4) Guard the arc: What had once been a defensive Achilles heel for the Gators, has been a strength this season and must be so again versus Florida State. In four of its six victories Florida has held its opponent to less that 30 percent shooting from beyond the arc and has allowed only two teams to make more than five long-range shots all season. Though FSU has been erratic from a game-to-game standpoint, its season 3-point field goal percentage is a lofty 39 percent. Taking a closer look, however, we see that the Seminoles shot a whopping 53 percent on 27-of-51 shooting in three of their victories and a mere 29 percent in its three losses. Guards Michael Snear and Terry Whisnant are most likely of FSU’s guards to launch, and reasonably likely to make — combining for a 44 percent clip. But the Gators also need be wary of 6-foot-8 forward Okaro White, who has the ability to rise up and get his shot off, and has made 7 of 12 to date. Florida coach Billy Donovan has frequently referred to the 3-point line as the “great equalizer.” In a game in which Florida is the more talented squad, the Gators must not allow this to be the case.

3) Cry “Foul!”: As usual, Leonard Hamilton’s FSU team is aggressive defensively but occasionally undisciplined and frequently prone to fouling. This is especially true of the Seminoles’ guards and wings. Snaer, White and Montay all average nearly three personal fouls per contest. They present a long, athletic group that will seek to pressure the Gators on the perimeter. But, by often extending its defense, FSU has been victimized by strong, aggressive guard play capable of drawing fouls. In its three losses, the Seminoles allowed a combined 83 free throws — primarily to its opponent’s perimeter players. Florida’s Scottie Wilbekin, Kenny Boynton and Prather should be able to take advantage of the sometimes bump and slap happy Seminoles by being strong and decisive with the ball. But, crying “foul” is only half the equation. The Gators will need to get to the free throw line and convert.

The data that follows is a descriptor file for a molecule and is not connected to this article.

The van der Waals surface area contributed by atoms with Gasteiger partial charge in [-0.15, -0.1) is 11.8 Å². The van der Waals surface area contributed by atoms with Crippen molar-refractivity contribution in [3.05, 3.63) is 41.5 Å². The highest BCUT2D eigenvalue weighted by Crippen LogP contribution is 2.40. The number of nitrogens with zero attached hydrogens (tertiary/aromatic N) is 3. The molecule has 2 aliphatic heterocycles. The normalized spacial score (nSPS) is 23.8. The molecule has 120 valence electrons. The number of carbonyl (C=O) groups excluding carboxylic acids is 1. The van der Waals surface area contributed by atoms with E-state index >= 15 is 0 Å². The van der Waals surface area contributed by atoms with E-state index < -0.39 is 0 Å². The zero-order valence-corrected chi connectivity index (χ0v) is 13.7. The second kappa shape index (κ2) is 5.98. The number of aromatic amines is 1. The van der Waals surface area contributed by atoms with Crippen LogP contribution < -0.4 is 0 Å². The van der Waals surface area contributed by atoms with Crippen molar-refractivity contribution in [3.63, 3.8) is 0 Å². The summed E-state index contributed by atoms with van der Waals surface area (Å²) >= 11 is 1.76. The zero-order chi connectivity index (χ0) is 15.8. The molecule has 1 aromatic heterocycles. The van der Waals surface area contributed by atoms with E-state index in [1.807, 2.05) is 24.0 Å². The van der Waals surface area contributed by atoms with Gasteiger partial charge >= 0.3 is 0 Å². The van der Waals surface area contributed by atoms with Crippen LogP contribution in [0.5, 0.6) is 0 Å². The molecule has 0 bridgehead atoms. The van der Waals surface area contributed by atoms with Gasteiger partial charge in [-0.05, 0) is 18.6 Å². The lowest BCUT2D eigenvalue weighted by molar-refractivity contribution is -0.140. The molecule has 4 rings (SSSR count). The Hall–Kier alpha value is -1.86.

2) Manage the emotions: Florida has six wins on the young season, and has already recorded impressive victories. Each, however, has been either a home contest or a “neutral site” game. This will be the Gators first true road test, and it comes versus a bitter rival. Surely, the Tucker Center will provide a raucous crowd and the Seminoles will bring a “back against the wall” mentality. Meanwhile, Florida rides in high, coming off a dominating victory and with the publicity of an ascending national ranking. In addition, the contest is sandwiched between two other marquee match ups, including an upcoming trip to Arizona. The Gators must enter this game with the right mindset, so to avoid the proverbial trap. Once the ball is tipped, Florida will boast the better squad but will surely be tested at various points of the game. The Gators would be well suited to take the crowd out of the contest early, but if not they must manage their emotions in a hostile environment. The unknown status of Murphy only magnifies the importance of Florida’s need to play with poise and focus.

1) Snare Snaer, but don’t forget: Snaer is Florida State’s “Mr. Do Everything”. As expected, he leads his squad in minutes played, points and 3-point field goals, while ranking second in rebounds. But perhaps more impressive than his offensive output, is a defensive intensity that may be the best in the ACC. It will be impossible for Florida to entirely neutralize Snaer, but the Gators can make it a difficult evening. In three defeats, Snaer has averaged less than 10 points and battled foul issues in losses to Minnesota and Mercer. Challenging him defensively may yield a similar scenario. And while all eyes will be on Snaer, Florida must not lose sight of a couple other capable performers, notably White and Terrance Shannon. The latter comes off the bench as a consummate spark-plug, providing double digit-points, while also leading the squad in rebounds and steals. “He likes to watch the first five minutes of the game and see what we need,” Hamilton said. The Gators better watch him.